The Dangers of Public WiFi

August 30, 2019

At The Fiduciary Group, we proactively take a number of precautions every day, using a wide range of technology to minimize the risk of compromising client information.

It’s important for our clients to exercise caution as well, particularly when using public WiFi. WiFi hotspots are popular, convenient amenities — often available free of charges at cafes, hotels, airports and other public places — but they can put you and your sensitive data at risk.

Public WiFi and Data Security
As the Harvard Business Report recently reported:

“The more you take your chances with a free network connection, the greater the likelihood that you will suffer some type of security breach.”

Using public WiFi can increase the chance of a cybersecurity infraction, which is why it’s important to exercise caution when using any public WiFi network.

One of the biggest security dangers when using public WiFi is “snooping,” which occurs when a cybercriminal gets between the person’s computer and the network. They are then able to passively access the data flowing from the computer to the network and can alter that communication flow to benefit themselves. The information they obtain can be used directly, like accessing your account from credentials obtained, or they can obtain additional data. This could be done by sending phishing attempts on accounts they know you have.

Another potential security threat is malware, which is any software that’s intentionally designed to cause damage to a computer, server or computer network. Malware typically inflicts damage after it has been introduced to the target computer, often without the knowledge of the computer’s user.

It’s easier for criminals to expose you to malware when you’re working on an unencrypted WiFi connection. Although the chances are slim, public WiFi makes it easier for someone to access your data without you even knowing it, which means they can potentially access your keystrokes, login credentials and credit card information.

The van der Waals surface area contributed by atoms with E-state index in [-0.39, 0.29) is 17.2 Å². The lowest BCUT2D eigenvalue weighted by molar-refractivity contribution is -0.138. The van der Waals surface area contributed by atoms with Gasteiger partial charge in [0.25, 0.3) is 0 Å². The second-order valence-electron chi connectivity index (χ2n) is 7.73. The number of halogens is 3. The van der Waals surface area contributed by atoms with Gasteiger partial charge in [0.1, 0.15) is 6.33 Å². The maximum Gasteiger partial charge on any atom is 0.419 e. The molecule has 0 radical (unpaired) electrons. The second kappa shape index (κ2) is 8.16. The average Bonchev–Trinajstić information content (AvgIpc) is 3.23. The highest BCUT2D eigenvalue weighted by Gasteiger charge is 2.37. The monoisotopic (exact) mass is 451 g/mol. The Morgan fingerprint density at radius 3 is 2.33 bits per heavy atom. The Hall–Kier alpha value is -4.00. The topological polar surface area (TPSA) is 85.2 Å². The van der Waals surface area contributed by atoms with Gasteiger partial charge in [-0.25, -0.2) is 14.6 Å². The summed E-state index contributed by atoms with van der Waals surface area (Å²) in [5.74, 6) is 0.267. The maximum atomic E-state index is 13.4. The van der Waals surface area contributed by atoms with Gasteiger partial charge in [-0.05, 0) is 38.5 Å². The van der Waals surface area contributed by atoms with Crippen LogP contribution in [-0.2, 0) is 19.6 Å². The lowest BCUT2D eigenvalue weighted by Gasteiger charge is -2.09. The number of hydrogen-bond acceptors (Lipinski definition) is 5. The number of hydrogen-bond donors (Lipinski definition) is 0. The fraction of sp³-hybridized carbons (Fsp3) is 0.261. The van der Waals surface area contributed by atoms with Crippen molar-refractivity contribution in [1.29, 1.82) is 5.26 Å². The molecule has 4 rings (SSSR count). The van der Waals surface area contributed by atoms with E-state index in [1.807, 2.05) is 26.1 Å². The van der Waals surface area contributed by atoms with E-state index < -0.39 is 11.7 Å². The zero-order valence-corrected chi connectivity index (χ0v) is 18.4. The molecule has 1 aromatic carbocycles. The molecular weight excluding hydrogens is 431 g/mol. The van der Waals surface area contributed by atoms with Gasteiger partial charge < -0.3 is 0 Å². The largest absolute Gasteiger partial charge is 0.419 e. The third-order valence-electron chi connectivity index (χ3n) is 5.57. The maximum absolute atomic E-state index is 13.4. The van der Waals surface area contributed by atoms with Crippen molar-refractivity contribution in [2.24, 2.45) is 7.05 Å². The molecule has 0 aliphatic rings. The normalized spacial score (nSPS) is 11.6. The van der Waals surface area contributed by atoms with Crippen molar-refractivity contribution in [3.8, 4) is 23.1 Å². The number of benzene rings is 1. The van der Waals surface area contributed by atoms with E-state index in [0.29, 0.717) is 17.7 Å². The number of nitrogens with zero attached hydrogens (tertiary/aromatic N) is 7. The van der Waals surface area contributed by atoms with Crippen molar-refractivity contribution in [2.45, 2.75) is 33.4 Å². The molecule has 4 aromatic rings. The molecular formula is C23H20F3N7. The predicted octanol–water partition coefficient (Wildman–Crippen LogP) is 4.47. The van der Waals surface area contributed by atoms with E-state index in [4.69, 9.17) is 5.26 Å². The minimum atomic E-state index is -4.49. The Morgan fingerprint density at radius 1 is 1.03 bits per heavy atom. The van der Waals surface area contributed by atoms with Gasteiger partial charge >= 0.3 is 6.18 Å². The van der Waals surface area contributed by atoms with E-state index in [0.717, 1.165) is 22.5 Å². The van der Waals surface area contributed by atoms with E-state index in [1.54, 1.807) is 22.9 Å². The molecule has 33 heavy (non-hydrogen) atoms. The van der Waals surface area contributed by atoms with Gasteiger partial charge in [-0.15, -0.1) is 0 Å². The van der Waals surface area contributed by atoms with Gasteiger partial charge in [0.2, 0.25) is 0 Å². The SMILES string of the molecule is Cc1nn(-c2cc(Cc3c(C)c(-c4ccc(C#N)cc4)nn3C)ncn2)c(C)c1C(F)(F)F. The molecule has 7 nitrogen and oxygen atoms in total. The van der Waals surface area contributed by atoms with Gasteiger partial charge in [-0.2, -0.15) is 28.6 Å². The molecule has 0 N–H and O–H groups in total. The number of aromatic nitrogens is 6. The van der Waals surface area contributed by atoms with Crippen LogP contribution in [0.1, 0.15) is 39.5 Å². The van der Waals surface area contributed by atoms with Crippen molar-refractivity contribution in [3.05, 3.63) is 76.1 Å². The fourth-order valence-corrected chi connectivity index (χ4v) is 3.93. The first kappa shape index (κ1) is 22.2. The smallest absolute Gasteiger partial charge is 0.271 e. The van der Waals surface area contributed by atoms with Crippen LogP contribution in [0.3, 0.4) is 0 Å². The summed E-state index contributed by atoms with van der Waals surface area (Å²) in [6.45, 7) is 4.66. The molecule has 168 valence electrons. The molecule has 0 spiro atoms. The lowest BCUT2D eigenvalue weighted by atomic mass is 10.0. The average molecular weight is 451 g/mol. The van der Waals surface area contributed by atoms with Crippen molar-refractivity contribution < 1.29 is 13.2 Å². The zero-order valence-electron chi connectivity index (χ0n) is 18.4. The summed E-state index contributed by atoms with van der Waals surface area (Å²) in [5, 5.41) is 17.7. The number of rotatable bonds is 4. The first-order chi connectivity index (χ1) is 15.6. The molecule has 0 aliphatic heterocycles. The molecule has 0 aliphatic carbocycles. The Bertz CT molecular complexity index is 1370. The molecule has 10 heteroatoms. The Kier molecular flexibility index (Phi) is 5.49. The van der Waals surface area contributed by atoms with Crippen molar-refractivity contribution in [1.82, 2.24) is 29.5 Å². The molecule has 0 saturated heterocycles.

How to Protect Yourself
The danger is real, but here are a few strategic ways you can protect yourself and your confidential information when using a public WiFi network:

Avoid accessing sensitive information on public WiFi. When using public WiFi, never access banking information, investment accounts or online shopping. Remember that hackers can potentially access your passwords, which can compromise your security. If a connection is not secure, there is always a chance that someone is watching your online activity or tracking what you are accessing on the network.

Look for “HTTPS” in the URL when surfing the Web. If the website you are accessing doesn’t include an HTTPS prefix, you are especially vulnerable to unauthorized access to your data while on an unencrypted network. The “S” indicates that the site has heightened security measures in place including, but not limited to, encryption. If you use a web browser like Google Chrome, it will display whether or not a particular URL is secure.

Use a VPN connection. If you have the option, utilize a virtual private network or VPN connection to further safeguard the data being accessed or transmitted through the network. Many companies will configure a VPN connection that employees can use that creates an encrypted “network-within-a-network” to protect your data.

Disable the feature that auto connects to WiFi in the area. If you turn off the automatic WiFi connectivity feature on your phone, it stops searching for hotspots. You might also consider switching to an unlimited data plan on your cell phone and use your network’s data, rather than public WiFi.

Generally speaking, laptop computers tend to pose a higher risk of a security breach when connecting to public WiFi and can be easier targets for cybercriminals. IOS and Android devices tend to be more secure, but only when they include the latest security updates. It’s important to make sure you install current updates on your smart phone.

Keep in mind that there have been instances where cybercriminals give their WiFi network a name that you might expect at a certain location, to increase trust and reduce suspicion. For example, they might set up a WiFi connection called “Hampton In” instead of “Hampton Inn” or “Starbucks 5G” instead of “Starbucks Wifi.” This is similar to email spoofing, when criminals impersonate a legitimate company or institution. When you inadvertently connect to the hacker’s network to surf the internet or conduct your online banking, your activity is, in fact, being monitored by a cybercriminal.

So, how can you tell if a WiFi network is secure/safe? Unfortunately, that’s difficult to determine without having access to the router. Manufacturers turn off encryption by default, so it can be difficult to confirm whether it’s been turned back on. In addition, it’s impossible for the average user to tell if the WiFi network only lets the connection run from computer to internet or if it allows computer to computer access.

Ultimately, it’s best to err on the side of caution, which means never reveal any private data or login information on public WiFi. After all, when it comes to your financial data, it’s always better to be safe than sorry. 

Interested in working with The Fiduciary Group’s wealth management services? Please reach out to us to get started.

AUTHOR:

BRENDAN FLAHERTY